Director – Adam Robitel, Screenplay – Maria Melnik & Bragi Schut, Story – Bragi Schut, Producers – Ori Marmur & Neal H. Moritz, Photography – Marc Spicer, Music – John Carey & Brian Tyler, Visual Effects Supervisors – Marc Bloch & Jeremiah Hattingh, Visual Effects – Black Ginger (Supervisor – Marco Raposo de Barbosa), Motif Studios & VFX Files, Special Effects Supervisor – Mike Poolman, Production Design – Edward Thomas. Production Company – Original Film.
Taylor Russell (Zoey Davis), Logan Miller (Ben Miller), Jay Ellis (Jason Walker), Deborah Ann Woll (Amanda Harper), Tyler Labine (Mike Nolan), Nik Dodani (Danny Khan), Yorick Van Wageningen (Games Master Woutan Yu), Cornelius Geaney Jr. (College Professor), Russell Crous (Charlie), Bart Fouche (Gary), Jessica Sutton (Allison)
A group of people – shy mathematics student Zoey Davis, convenience store clerk Ben Miller, successful stockbroker Jason Walker, truck driver Mike Nolan, former soldier Amanda Walker and geeky escape room enthusiast Danny Khan – all receive mysterious boxes. Opened, these contain an exclusive invite to an escape room in a building in downtown Chicago and the opportunity to win $10,000. As they sit to be called for the start of the game, they realise that the waiting room is the escape room and then have to find the clues to get out as the room begins to heat up to unbearable levels. As they pass through successive rooms, each of considerable ingenuity and fiendishness of design, they find that the rooms can kill them. Moreover, they find that each of them has been individually selected and the games reveal secrets in their past.
Escape rooms have gained popularity in the last few years. The first escape room was created in Japan in 2007 and the phenomenon spread in the early 2010s to the point where escape rooms now operate in most cities around the world. Escape rooms are usually intended as a team effort where a group is locked in the room and have to decipher a series of clues to unlock the door before the allotted time is up. The game will usually be based around some theme and there is the frequent use of horror or abduction and imprisonment scenarios.
This is one of no less than three films with the same title that came out around the same time. The others included Escape Room (2017) with a party trapped in a room with a demonic force unleashed from a box and Escape Room (2017), which had a group of friends trapped in a room by a psychopathic human agency. In addition, there was also the enterprisingly named No Escape Room (2018) and the subsequent No Escape (2020). Out of all of these, this version was the most high profile and the only one to receive an actual theatrical release.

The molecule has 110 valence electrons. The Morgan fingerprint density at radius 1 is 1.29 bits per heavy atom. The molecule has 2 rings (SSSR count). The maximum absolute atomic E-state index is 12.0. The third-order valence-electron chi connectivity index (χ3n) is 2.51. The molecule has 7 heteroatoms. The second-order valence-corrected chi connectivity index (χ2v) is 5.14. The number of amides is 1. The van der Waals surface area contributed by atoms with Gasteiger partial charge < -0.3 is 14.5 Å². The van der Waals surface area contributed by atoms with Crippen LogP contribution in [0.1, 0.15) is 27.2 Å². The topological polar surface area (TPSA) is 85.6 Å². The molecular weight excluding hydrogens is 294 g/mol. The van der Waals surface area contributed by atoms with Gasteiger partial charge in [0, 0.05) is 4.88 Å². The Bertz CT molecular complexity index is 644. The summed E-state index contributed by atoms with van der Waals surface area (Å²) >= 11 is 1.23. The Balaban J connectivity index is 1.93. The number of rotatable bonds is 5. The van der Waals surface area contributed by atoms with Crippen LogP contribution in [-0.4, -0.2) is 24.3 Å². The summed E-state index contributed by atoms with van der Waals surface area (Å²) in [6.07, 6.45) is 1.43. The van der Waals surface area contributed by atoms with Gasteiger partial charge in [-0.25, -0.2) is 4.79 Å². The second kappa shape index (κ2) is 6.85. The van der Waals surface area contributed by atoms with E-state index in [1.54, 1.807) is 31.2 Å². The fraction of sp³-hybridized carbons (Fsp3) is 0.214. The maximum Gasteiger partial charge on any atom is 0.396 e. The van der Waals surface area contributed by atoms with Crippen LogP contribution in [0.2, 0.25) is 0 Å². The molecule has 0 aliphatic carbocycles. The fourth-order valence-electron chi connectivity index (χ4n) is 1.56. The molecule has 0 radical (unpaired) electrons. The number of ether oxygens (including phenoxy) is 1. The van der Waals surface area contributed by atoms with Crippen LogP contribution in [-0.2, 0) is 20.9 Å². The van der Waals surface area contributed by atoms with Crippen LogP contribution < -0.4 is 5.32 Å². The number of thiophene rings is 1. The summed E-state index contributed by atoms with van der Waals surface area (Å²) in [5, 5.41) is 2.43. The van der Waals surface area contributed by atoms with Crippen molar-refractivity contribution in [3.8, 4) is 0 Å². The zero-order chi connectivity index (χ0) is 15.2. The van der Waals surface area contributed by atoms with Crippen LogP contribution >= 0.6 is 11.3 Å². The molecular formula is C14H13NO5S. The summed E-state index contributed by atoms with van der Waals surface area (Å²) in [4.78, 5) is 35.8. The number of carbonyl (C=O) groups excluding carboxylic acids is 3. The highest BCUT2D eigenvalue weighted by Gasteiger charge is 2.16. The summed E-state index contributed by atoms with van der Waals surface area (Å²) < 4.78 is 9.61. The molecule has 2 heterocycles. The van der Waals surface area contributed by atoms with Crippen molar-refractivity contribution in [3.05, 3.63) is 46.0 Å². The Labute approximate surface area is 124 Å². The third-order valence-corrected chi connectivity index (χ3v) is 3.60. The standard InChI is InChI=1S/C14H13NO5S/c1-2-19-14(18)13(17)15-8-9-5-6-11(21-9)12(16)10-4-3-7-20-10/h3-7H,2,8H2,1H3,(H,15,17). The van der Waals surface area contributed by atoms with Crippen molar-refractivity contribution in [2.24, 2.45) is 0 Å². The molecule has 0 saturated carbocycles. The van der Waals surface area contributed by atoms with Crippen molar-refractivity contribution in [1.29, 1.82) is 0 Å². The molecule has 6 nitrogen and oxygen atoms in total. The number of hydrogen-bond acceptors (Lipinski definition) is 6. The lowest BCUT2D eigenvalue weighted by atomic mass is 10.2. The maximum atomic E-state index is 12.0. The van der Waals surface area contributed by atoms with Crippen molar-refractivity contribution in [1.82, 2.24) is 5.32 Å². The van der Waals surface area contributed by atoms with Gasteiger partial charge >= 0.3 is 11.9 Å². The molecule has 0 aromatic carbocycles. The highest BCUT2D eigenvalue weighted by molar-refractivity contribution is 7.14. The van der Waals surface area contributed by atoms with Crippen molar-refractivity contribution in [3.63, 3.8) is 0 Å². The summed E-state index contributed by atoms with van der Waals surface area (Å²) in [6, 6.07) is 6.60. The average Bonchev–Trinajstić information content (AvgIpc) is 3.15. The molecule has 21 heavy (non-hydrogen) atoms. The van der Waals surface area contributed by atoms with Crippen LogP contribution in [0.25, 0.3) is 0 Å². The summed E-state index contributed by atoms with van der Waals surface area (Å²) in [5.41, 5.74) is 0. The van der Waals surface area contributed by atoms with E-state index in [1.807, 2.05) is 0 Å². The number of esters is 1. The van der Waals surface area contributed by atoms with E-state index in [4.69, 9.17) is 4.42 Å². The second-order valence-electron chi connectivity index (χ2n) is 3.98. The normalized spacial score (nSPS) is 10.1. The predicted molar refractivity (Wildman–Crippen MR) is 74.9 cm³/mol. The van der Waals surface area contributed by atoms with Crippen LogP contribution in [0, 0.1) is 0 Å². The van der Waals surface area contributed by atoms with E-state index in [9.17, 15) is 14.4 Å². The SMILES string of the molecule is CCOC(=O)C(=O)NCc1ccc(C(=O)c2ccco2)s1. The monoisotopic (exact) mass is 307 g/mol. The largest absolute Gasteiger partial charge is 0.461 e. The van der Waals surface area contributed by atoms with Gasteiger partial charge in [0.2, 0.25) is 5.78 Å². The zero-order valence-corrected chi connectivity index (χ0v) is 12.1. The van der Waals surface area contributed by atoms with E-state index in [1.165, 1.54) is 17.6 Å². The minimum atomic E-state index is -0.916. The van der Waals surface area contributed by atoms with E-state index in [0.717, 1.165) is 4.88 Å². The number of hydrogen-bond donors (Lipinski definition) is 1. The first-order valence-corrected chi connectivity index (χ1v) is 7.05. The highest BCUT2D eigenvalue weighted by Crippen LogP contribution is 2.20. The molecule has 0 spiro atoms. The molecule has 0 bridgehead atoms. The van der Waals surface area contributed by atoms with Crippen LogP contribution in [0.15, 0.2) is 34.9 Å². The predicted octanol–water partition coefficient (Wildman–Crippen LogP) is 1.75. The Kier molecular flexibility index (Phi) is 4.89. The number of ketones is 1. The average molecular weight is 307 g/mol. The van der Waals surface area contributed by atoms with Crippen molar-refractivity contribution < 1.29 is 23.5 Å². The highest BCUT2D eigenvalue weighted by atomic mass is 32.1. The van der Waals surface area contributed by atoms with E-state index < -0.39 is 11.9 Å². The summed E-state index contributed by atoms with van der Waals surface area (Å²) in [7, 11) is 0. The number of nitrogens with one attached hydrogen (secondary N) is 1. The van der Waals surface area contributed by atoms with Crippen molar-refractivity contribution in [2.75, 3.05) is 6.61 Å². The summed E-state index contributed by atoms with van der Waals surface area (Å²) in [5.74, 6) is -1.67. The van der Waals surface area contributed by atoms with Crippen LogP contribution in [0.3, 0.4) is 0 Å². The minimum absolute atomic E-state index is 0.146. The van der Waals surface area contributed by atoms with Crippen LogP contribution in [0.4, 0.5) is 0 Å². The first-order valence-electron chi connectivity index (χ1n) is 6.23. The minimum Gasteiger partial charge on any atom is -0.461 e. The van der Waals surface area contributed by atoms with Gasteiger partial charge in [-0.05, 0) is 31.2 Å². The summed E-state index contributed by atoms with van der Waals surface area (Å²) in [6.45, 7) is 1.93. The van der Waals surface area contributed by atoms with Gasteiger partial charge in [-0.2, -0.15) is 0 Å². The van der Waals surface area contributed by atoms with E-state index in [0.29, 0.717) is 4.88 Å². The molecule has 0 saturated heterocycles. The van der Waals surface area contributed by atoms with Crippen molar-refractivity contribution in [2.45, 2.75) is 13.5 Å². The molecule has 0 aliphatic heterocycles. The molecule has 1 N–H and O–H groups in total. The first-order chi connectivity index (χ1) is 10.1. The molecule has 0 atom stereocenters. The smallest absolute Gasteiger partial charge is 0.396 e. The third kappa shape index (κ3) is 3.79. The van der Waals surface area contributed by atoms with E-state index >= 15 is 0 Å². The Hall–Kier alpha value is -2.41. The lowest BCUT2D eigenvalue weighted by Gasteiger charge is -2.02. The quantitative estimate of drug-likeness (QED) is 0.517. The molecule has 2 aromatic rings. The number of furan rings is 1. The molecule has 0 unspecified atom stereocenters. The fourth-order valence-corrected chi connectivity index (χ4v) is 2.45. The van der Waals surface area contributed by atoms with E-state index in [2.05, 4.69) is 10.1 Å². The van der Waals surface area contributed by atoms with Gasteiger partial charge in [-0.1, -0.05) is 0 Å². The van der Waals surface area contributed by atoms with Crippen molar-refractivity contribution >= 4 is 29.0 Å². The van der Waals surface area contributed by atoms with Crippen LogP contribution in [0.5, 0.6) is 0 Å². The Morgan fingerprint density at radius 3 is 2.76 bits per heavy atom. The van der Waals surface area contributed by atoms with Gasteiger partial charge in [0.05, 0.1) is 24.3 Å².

Escape Room comes from Adam Robitel, a former actor – he has a supporting role in 2001 Maniacs (2005) and sequel – who became director with the Found Footage possession film The Taking of Deborah Logan (2014). He wrote the screenplay for Paranormal Activity: The Ghost Dimension (2015) and then directed Insidious: The Last Key (2018).
I had no particular high expectations of Escape Room. It signals generic horror in its build-up, while Robitel’s Insidious: The Last Key had done nothing to enthuse me about what he could do. It was thus that I ended up pleasantly surprised by the results. All the other Escape Room films act exactly like regular escape rooms do – they confine the characters in a single room and concern themselves with their attempts to escape. Contrarily, this version creates an elaborate series of rooms that the characters pass through. The design of some of these – in particular, a barroom/billiard hall that is constructed upside down – are really quite impressive. The film gets a good deal of fun out of the WTF quality of each scenario – floors vanishing down into vast shafts, characters abruptly disappearing into holes in the ice – and Robitel does a fair and decent job building each set-up out with a reasonable degree of suspense and tension.
It all does get a little improbable at the end with the revelation that it has been set up digging into the pasts and guilty secrets of the various participants (of which not nearly enough is brought out in the script) sort of akin to Saw (2004). Eventually we learn behind this is a secret society who stages these escape rooms for the sadistic pleasure of viewing customers similar to the agencies in films like Hostel (2005), Raze (2013) and Headgame (2017). It all goes out on a slingshot ending that clearly sets things up for a sequel.